Fair Haven (2016 film). Fragile teen (Michael Grant) returns home from conversion camp. His father (a sullen Tom Wopat) wants him to date the pastor’s daughter and run the family farm. His rebellious ex-boyfriend (a scene-stealing Josh Green) wants him back. Gregory Harrison appears in tense flashbacks as the smug conversion “doctor.” The film is slow paced but builds in suspense as Grant attempts to wake from his brainwashing and escape his father’s control. He and Green make a couple to root for. C
The six aforementioned stories feature:
- Three stern, disapproving fathers: Played by Russell Crowe, Robert Pine and Tom Wopat.
- Three scary female counselors: Played by Jennifer Ehle, Judith Light and Kathy Moriarty.
- Two comically deluded male counselors: Played by RuPaul and John Gallagher, Jr.
- Three scenes of gay men playing “therapeutic” sports: In But I’m a Cheerleader, Save Me and Shock To The System.
- Two triggery suicide attempts: In Cameron Post and Save Me. Suicide is also discussed in Boy Erased and Shock to the System.
- Zero homosexuals converted to heterosexuality.
Truth is stranger than fiction and the following films are difficult to watch.
This Is What Love In Action Looks Like (2011). 16 year old Zach Stark was shipped by his parents to Love In Action, the same organization Garrard Conley attended. He managed to post a blog beforehand which inspired a nationwide protest. We get several interviews with LIA’s Executive Director John Smid. More on him in a bit.
Kidnapped for Christ (2014). Evangelical student visited the Escuela Caribe “reform school” in the Dominican Republic for a film project. There she met David Wernsman, a American student who’d been sent there by his parents for being gay. He begged her to smuggle a note to his friends. In doing so she lost her journalistic integrity but helped spearhead David’s rescue. The film making is sloppy but the “school” would never have let an experienced director through the door.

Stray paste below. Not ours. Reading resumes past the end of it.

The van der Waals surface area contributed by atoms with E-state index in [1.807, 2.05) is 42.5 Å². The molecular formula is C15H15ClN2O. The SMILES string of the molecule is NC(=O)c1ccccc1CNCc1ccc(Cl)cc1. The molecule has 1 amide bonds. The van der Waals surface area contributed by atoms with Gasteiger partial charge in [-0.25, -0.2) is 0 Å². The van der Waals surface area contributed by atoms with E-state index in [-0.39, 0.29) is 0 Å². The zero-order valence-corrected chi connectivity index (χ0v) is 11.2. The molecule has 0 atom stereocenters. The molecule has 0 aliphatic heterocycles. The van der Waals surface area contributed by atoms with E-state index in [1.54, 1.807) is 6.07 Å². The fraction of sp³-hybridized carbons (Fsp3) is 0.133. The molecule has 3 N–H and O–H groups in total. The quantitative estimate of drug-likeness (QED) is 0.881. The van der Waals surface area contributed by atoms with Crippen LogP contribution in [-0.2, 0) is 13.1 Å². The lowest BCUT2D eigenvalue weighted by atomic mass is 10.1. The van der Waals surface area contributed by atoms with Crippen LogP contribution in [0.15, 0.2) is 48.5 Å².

Here’s a link to a 2017 interview with David Wernsman. He mentions the beatings, armed guards and bounty hunters that the cameras didn’t catch.
Living Through Conversion Therapy (2015). VICE sent a reporter to the Journey to Manhood program to observe “therapy” sessions and angry drum circles. They also spend some time with ex-ex-gay John Smid.
The Sunday Sessions (2018). While Wernsman and Stark were held hostage, Nathan sought therapy of his own free will. Director Richard Yeagley was allowed access to the process. He keeps a professional distance, to the chagrin of some critics, and lets the footage speak for itself.
And for a chaser:
Camp Out (2006). A rare attempt to create a gay friendly summer camp for gay Christian youth. Awkward and sweet.
“What happened to me has made it impossible to speak with God.” ~ Garrard Conley, Boy Erased.
John Smid joined the staff of Love in Action in 1986, rising to the position of Executive Director. He resigned in 2008 and married his male partner in 2014. He is still apologizing.
Exodus International was founded in 1976 and shuttered in 2013. In that time they founded over 300 ex-gay facilities internationally. Former Exodus President Alan Chambers and former Chairman John Paulk are still apologizing.
Why dramatize these stories? Well a conversion center is a juicy location for sexual tension, camp comedy and grueling suspense. It gives the public a peek at an industry that continues to rake in the dollars while causing harm to their “patients.” It also lets survivors of these programs know that they are not alone.
Which of these films have you seen? What are your thoughts?
Do you plan to see Boy Erased this fall? Why or why not?
- LGBT movies with teen male protagonists.
- LGBT movies with adult male protagonists
- LGBT movies: Some favorite moments
- LGBT movies featuring gay adoption
- PFLAG: Parents and Families of Lesbians and Gays
- The Trevor Project: A national 24-hour, toll free confidential suicide hotline for LGBTQ youth.
- Lambda Legal: Resources for LGBT youth by state.
- TV Tropes: A look at the “Cure Your Gays” trope across film and television.
- Harvard Law Student Scott Blair recounts his confrontation with an “ex-gay counselor.”